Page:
The invasion of Iraq in 2003 was a tragedy – for Iraq, for the US, for the UN, for truth and human dignity. I can only see one gain: the end of Saddam Hussein, a murderous tyrant. Had the war not finished him he would, in all likelihood, have become another Gadafy or Castro; an oppressor of his own people but no longer a threat to the world. Iraq was on its knees after a decade of sanctions.
The elimination of weapons of mass destruction was the declared main aim of the war. It is improbable that the governments of the alliance could have sold the war to their parliaments on any other grounds. That they believed in the weapons’ existence in the autumn of 2002 is understandable. Why had the Iraqis stopped UN inspectors during the 90s if they had nothing to hide? Responsibility for the war must rest, though, on what those launching it knew by March 2003.
By then, Unmovic inspectors had carried out some 700 inspections at 500 sites without finding prohibited weapons. The contract that George Bush held up before Congress to show that Iraq was purchasing uranium oxide was proved to be a forgery. The allied powers were on thin ice, but they preferred to replace question marks with exclamation marks.
They could not succeed in eliminating WMDs because they did not exist. Nor could they succeed in the declared aim to eliminate al-Qaida operators, because they were not in Iraq. They came later, attracted by the occupants. A third declared aim was to bring democracy to Iraq, hopefully becoming an example for the region. Let us hope for the future; but five years of occupation has clearly brought more anarchy than democracy.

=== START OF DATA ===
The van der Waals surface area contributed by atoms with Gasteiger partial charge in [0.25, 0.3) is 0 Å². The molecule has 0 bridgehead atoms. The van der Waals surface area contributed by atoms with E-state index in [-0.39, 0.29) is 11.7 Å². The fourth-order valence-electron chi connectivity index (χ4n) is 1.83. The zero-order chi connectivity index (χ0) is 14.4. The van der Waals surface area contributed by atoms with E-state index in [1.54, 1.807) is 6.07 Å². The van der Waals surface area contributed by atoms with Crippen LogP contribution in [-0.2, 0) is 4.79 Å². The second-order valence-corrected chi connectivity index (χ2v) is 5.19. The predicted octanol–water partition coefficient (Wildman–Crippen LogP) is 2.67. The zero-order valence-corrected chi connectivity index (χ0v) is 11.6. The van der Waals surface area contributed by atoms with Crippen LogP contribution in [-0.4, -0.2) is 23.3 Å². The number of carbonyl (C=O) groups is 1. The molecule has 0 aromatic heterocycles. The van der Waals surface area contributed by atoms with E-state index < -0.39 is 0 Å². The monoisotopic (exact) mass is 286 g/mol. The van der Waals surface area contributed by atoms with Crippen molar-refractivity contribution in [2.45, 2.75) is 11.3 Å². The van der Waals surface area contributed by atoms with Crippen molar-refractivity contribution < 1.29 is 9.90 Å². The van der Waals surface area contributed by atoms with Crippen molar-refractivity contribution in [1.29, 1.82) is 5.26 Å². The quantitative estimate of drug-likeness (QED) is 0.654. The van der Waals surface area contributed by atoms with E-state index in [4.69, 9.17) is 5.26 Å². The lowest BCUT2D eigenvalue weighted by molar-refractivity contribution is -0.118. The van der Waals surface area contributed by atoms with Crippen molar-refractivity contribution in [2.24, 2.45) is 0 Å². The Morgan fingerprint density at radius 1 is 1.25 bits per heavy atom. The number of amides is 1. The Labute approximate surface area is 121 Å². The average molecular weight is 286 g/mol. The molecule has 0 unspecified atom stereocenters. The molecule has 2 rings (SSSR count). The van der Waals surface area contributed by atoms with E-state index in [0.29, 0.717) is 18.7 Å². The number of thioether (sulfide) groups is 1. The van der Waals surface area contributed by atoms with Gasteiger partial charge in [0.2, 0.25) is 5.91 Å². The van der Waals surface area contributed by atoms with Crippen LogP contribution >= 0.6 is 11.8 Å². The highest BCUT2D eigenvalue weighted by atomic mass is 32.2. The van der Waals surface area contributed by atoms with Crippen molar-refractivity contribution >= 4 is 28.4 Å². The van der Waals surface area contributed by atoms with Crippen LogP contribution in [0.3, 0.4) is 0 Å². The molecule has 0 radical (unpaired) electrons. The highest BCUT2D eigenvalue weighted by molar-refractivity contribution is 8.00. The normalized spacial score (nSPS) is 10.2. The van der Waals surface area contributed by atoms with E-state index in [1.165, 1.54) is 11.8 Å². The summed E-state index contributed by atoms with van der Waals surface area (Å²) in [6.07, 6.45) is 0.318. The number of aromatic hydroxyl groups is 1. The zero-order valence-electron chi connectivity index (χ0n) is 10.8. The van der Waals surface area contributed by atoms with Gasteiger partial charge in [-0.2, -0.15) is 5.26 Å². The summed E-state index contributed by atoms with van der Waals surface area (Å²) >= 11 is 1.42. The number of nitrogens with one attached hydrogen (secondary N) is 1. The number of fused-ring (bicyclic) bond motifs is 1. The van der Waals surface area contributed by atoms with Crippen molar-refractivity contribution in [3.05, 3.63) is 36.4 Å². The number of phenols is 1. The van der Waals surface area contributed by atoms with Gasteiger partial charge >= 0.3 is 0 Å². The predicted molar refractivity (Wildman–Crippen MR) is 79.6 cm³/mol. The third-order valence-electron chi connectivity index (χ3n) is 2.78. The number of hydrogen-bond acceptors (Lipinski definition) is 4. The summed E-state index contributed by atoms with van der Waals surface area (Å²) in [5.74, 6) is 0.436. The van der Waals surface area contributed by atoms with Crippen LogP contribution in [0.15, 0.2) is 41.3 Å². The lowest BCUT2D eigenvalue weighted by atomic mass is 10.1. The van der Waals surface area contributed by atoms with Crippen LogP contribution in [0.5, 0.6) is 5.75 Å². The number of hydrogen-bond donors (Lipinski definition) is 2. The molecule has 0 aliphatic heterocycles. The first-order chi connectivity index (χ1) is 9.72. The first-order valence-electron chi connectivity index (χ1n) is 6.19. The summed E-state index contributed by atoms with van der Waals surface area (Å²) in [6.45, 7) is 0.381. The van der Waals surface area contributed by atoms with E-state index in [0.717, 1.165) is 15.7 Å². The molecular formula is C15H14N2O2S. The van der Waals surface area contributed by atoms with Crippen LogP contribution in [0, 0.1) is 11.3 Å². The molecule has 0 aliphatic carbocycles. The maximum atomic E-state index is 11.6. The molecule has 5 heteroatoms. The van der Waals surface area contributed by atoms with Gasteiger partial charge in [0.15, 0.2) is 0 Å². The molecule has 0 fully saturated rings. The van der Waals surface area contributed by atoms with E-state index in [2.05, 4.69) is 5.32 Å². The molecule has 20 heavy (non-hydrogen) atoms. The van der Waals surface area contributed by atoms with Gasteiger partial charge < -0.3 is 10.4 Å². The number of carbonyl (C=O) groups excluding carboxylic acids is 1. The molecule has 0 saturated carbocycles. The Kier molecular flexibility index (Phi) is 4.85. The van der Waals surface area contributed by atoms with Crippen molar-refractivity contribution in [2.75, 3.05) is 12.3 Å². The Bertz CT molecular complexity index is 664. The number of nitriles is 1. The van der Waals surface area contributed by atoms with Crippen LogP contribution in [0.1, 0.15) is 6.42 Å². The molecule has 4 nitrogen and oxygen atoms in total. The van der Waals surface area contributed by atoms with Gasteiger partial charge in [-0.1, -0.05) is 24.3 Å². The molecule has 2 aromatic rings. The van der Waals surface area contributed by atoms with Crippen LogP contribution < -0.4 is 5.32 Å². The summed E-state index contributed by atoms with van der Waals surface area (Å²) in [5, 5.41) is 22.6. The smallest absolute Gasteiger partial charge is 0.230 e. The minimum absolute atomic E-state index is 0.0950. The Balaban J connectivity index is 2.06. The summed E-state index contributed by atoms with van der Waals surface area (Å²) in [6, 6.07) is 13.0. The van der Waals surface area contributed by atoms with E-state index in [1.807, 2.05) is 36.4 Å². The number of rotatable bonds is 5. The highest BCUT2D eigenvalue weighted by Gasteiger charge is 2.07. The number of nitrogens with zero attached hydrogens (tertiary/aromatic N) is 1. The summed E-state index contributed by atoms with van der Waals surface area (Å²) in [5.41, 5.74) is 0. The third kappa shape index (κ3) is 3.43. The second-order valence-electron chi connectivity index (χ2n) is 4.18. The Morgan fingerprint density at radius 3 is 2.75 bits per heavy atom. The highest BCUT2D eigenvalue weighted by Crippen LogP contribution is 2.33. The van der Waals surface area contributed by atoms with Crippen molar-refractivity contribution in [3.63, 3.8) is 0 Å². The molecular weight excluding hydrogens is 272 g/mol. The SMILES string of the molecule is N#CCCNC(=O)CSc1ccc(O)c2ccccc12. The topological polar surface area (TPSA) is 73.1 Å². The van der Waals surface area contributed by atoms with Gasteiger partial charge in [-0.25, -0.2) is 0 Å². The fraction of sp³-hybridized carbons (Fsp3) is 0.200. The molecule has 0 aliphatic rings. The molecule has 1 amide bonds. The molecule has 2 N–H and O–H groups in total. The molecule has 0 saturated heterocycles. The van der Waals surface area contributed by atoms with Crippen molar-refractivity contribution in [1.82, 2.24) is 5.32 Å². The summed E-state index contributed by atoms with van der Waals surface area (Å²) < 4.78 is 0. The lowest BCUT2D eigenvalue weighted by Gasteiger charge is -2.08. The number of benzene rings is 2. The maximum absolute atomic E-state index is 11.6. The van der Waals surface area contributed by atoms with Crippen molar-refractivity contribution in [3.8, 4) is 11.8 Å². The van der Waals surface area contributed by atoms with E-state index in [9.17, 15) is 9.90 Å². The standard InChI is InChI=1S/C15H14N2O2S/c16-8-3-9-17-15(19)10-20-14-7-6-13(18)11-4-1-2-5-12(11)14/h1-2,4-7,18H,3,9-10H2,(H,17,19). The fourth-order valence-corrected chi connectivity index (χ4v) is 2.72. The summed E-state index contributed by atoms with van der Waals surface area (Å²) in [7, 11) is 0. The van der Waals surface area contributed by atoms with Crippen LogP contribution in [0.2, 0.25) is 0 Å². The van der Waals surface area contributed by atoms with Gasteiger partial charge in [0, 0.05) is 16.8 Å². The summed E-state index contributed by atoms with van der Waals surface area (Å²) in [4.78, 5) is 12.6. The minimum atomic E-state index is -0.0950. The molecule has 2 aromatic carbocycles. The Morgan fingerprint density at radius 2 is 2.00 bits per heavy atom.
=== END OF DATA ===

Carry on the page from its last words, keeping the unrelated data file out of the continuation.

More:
Increased safety for Israel might have been an undeclared US aim. If so, it is hard to see that anything was gained by a war which has strengthened Iran.
There are other troubling legacies of the Iraq war. It is a setback in the world’s efforts to develop legal restraints on the use of armed force between states. n 1945 the US helped to write into the UN charter a prohibition of the use of armed force against states. Exceptions were made only for self-defence against armed attacks and for armed force authorised by the security council. In 2003, Iraq was not a real or imminent threat to anybody. Instead, the invasion reflects a claim made in the 2002 US national security strategy that the charter was too restrictive, and that the US was ready to use armed force to meet threats that were uncertain as to time and place – a doctrine of preventive war.
In the 2004 presidential election campaign, Bush ridiculed any idea that the US would need to ask for a “permission slip” before taking military action against a “growing threat”. True, the 2003 Iraq invasion is not the only case in which armed force has been used in disregard of the charter. However, from the most powerful member of the UN it is a dangerous signal. If preventive war is accepted for one, it is accepted for all.
One fear is that the UN rules ignored in the attack on Iraq will prove similarly insignificant in the case of Iran. But it may be that the spectacular failure of ensuring disarmament by force, and of introducing democracy by occupation, will work in favour of a greater use of diplomacy and “soft power”. Justified concerns about North Korea and Iran have led the US, as well as China, Russia and European states, to examine what economic and other non-military inducements they may use to ensure that these two states do not procure nuclear weapons. Washington and Moscow must begin nuclear disarmament. So long as these nuclear states maintain that these weapons are indispensable to their security, it is not surprising that others may think they are useful. What, really, is the alternative: invasion and occupation, as in Iraq?
Hans Blix was head of UN inspections in Iraq in 2003 [email protected]